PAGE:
The funeral Mass will be 10 a.m Saturday at Immaculate Conception Church in Ravenna.

          In lieu of flowers, please donate to Immaculate Conception Church or to Light of Hearts Villa in Bedford.

          Mary joins her husband, Thomas A. Brett, who preceded her in death in 1999.

          Mary is survived by her 11 children, Theresa and Tom (Raithel) of Evansville, Indiana; Joan of Phoenix, Az.; Michael and Chris (Jacobs) of Columbus; Mary Jo of Columbus; Regina and Bruce (Hennes) of Cleveland; Thomas P. and Tish of Windham; Maureen and Andrew (Pearson) of Bridgewater, Va.; Patricia and Thomas (Butcher) of New York, NY.; Mark and Anita of East Lansing, MI; Jim and Michelle of Rockville, Md.; and Matthew of Chicago.

          Mary leaves behind 15 grandchildren: Gabrielle Brett and James (Sullivan); Rachel and Geof (Pelaia), Michael, Leah and Luke; Laura and Erin Pearson; Harry Brett-Butcher; Jaclyn, Emily, Hudson, Josiah and Anya; Jacob and Christopher.

          She also had four great grandchildren: Asher, Ainsley and River Sullivan and Jack Pelaia.

          Mary was a member of Beta Sorosis and served on the Visiting Nurses Association Board. She will be missed by her loving family, neighbors and community at Light of Hearts.

         Donations can be made to Immaculate Conception Church in Ravenna or to Light of Hearts at 283 Union St., Bedford, Ohio 44146.




Words are life, so I choose BRAVE

When I turned 60 on May 31, my family surprised me with a cake.

A cake made of words.

The best kind of cake you can give a writer is one made of words. As the author of The Book Thief wrote, "Words are life."

My daughter asked my family to describe me then had their words inscribed in icing on a cake from Wild Flour Bakery.

What a joy to see how they saw me: Brave. Warrior. Passionate. Loving. Spiritual. Helpful. Intense. Author. Inspiring. Generous. Fun. 

Then everyone around the table chose one word on the cake and shared how they saw that quality in me. It was a love fest.

Then her husband, James, asked me to choose one of the words and share how I saw that in myself.

I chose the word BRAVE, mostly because I've been afraid my whole life. Afraid of life.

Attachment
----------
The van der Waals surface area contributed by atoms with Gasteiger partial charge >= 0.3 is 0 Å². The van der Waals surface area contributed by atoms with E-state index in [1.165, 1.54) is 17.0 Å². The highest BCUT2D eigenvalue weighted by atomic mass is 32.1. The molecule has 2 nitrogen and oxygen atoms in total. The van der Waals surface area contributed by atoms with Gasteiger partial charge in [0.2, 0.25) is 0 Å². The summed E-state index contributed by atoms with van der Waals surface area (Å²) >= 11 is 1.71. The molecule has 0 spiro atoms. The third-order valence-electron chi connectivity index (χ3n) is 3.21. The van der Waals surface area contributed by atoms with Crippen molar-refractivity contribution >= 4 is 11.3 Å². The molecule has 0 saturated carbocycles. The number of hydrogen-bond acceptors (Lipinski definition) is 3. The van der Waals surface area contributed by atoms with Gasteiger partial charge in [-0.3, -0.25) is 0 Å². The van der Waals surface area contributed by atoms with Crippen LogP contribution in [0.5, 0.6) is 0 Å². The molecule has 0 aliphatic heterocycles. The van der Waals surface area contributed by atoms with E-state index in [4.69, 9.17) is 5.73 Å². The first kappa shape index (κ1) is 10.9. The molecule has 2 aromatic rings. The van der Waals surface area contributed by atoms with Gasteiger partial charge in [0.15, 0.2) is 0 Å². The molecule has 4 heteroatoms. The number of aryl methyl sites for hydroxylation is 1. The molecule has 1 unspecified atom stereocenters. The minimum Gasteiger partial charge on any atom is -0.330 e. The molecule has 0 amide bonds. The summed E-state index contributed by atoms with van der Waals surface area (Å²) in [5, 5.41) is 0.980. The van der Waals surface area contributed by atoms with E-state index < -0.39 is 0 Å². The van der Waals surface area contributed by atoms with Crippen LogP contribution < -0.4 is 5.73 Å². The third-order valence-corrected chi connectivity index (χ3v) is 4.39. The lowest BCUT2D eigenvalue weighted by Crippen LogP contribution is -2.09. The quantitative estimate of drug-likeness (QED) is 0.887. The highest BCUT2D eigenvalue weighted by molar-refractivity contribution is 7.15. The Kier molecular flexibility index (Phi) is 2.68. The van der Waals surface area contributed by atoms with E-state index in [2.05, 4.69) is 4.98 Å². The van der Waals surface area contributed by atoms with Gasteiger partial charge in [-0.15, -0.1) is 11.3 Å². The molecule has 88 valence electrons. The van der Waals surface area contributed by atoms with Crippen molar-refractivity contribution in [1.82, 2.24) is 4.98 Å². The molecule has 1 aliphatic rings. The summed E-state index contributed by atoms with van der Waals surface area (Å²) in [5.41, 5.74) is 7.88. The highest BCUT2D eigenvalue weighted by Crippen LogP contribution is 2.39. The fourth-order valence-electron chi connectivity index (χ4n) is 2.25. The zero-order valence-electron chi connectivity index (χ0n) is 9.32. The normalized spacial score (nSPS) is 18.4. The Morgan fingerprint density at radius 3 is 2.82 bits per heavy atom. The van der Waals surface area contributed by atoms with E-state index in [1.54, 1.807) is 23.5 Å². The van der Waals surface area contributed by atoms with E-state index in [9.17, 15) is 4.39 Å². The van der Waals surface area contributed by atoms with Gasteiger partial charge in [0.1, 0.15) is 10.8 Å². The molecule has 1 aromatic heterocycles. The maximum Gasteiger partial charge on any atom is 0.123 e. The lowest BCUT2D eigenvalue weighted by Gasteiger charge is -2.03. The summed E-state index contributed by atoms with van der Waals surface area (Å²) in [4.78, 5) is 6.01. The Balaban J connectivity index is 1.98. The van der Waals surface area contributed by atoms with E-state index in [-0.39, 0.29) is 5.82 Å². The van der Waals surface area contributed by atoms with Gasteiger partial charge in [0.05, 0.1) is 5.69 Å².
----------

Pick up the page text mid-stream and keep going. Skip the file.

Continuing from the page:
I used to think that meant I wasn't brave. Not after I found this quote: "Bravery is being the only one who knows you're afraid."

To be brave isn't to have no fear, it's to not let fear stop you from having a joyful, vibrant life, which is what I have.



Will prayer shaming spark action?

Our thoughts and prayers are with you.

We say those words when we don’t know what to say or do.

What do the words really mean? Do they really mean anything?

Not to some people.

On Wednesday, at least 14 people were killed in San Bernadino, CA when two people went on a shooting rampage.

Presidential candidates tweeted their “thoughts and prayers” for the victims and first responders, which angered some.

The New York Daily News posted their tweets next to this front page headline:


Some are calling it prayer shaming.

The shame isn’t that the politicians offer prayers.

The shame is that the politicians have the power to do more than pray and they haven’t.

We’re all tired of the shootings.

Some were instantly outraged at the newest shooting. Before we knew who fired the bullets or why or where they got the guns, some called for stronger gun control legislation to stop the chaos.

Others were simply numb.

Here’s how I found out about the shooting. I turned on the radio to listen to Christmas carols and heard the announcer say, “The shooting of the day is in San Bernadino…”

The shooting of the day.

That’s what it has come down to. The shooting of the day, as if we’re announcing the weather forecast.

I don’t know the solution to ending the gun violence, but I do believe it involves two parts: the guns and the people holding them.

Any solution must address both the guns and the people who want to kill people.

It’s been said that hurt people hurt people. There is something deeply wrong inside anyone who wants to kill another person.